Hazing Parker Posey

I was recently thinking about the scene in Dazed and Confused where Parker Posey hazes all the freshman girls. There is something about the scene which makes it totally hot. Squirting condiments all over other younger teenage girls. I dunno, I always wanted to interact with the older hot teen girls when I was younger, but I had no idea how to do it. And there was this element of hazing. At my high school select girls were attacked with bingo dabbers all over their face. And it stayed for a really long time. I never got hazed. I didn’t want to either. I was going through my angry bleak and cynical year and was just about to realize I was a homo. I wore long hair to hide the growingly obvious fact that I was a butch dyke heading into four years of high school in Saskatchewan.

What mean grim times my friend! It was about a mile from my house to the school, and I walked there rain or shine or snow. Sometimes it was minus 60 with the windchill. I was steadily working my way through the Vampire Chronicles and being very dark and troubled about it all.

Realizing I was a queer was the weirdest experience, next to going to the bin. It’s moments like that when your life totally changes. I stopped being so bleak and dark, sort of. I started being less afraid of people. And more afraid, but for different reasons.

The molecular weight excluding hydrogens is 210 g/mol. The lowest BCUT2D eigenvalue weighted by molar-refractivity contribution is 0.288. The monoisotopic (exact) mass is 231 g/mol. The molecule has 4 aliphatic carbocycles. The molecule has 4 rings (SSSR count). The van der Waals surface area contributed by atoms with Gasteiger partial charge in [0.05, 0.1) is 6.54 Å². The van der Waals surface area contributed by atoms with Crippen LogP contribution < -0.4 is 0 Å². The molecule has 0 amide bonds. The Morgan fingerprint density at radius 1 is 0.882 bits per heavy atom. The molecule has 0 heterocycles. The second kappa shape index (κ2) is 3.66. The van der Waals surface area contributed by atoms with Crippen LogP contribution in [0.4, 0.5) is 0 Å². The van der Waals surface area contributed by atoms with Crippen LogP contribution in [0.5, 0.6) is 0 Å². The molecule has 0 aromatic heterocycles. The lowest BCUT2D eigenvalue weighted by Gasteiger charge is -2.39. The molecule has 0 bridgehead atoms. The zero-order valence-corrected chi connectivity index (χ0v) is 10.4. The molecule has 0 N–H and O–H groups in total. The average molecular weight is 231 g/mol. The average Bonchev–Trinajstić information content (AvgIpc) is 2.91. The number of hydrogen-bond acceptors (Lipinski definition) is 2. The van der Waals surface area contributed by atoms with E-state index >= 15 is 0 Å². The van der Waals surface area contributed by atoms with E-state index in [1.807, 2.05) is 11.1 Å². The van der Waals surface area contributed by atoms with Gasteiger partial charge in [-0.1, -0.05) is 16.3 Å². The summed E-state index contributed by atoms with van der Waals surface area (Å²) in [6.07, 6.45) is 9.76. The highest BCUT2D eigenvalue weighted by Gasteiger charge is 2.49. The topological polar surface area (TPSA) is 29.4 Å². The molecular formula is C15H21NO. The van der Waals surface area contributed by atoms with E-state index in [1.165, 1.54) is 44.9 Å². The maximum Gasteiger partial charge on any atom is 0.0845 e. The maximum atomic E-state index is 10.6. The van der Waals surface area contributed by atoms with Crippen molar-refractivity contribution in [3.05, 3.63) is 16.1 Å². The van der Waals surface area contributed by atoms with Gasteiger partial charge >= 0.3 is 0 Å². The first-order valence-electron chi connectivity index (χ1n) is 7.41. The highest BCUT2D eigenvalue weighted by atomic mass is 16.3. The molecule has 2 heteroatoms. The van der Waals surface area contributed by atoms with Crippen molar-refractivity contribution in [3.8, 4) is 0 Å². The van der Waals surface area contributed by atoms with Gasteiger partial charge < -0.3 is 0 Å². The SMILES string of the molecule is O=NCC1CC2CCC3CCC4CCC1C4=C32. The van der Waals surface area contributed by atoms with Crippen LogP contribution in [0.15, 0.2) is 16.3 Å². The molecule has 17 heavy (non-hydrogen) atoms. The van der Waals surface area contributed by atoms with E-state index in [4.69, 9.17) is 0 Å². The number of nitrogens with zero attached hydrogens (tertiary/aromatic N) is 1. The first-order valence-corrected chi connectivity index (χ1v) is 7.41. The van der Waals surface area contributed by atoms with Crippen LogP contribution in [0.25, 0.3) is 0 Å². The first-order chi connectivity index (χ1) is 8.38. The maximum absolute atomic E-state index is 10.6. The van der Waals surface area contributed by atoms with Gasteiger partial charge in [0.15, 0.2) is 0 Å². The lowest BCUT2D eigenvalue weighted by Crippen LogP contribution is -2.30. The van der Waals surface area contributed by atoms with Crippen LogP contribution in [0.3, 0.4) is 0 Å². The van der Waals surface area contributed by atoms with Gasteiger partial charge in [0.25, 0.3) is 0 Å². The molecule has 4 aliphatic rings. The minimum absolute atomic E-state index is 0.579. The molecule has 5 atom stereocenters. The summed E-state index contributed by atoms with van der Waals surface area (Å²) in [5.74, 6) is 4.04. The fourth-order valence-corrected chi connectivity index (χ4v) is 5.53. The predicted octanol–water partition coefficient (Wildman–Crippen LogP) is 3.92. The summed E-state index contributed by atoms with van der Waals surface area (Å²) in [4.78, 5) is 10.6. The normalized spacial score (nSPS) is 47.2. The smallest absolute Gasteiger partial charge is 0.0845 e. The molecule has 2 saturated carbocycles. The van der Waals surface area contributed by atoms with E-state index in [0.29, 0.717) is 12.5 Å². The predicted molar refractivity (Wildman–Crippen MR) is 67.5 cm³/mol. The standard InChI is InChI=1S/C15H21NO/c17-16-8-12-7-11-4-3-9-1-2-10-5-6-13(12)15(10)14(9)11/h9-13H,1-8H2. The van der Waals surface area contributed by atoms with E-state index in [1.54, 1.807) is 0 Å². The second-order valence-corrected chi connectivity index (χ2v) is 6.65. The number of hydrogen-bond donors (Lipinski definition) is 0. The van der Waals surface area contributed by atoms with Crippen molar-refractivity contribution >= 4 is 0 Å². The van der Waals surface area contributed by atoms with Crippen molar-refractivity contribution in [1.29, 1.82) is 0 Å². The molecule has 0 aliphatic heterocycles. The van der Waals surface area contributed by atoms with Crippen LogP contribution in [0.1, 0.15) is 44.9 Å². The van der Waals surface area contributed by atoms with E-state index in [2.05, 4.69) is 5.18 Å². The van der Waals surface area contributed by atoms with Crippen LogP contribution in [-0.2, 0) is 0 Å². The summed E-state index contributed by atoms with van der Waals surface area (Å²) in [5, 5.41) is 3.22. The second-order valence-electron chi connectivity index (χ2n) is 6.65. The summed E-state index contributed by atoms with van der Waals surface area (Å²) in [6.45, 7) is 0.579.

I have often wondered if there is a hazing procedure for the queer community. I think I know what it is.

Queer youth groups.

Now I have a soft spot for my youth group days. I did it for five years, in three different cities. And to be totally honest, I always went hoping to score. I had grand dreams for queer youth groups. I went imagining it would be lead by a Parker Posey look-alike who would demonstrate fisting to us, or something else worthwhile. Knitting, even. Instead it was circle check. Man, everybody telling us how their week was, or something. And terrible things would be happening to everyone. Like live coverage of the war stories of trying to find your way as a queer in the world. So sad. I think it made us all crazy.

And then we’d all go out after. Usually to that place with the really great fries.

The second part was where all the fun came in, because people would gossip and flirt. But somehow we had to endure the circle check. Even if someone was still talking after half an hour.

I still know a lot of ex-youth group people. So in a sense it did serve it’s purpose as a social bonding experience.

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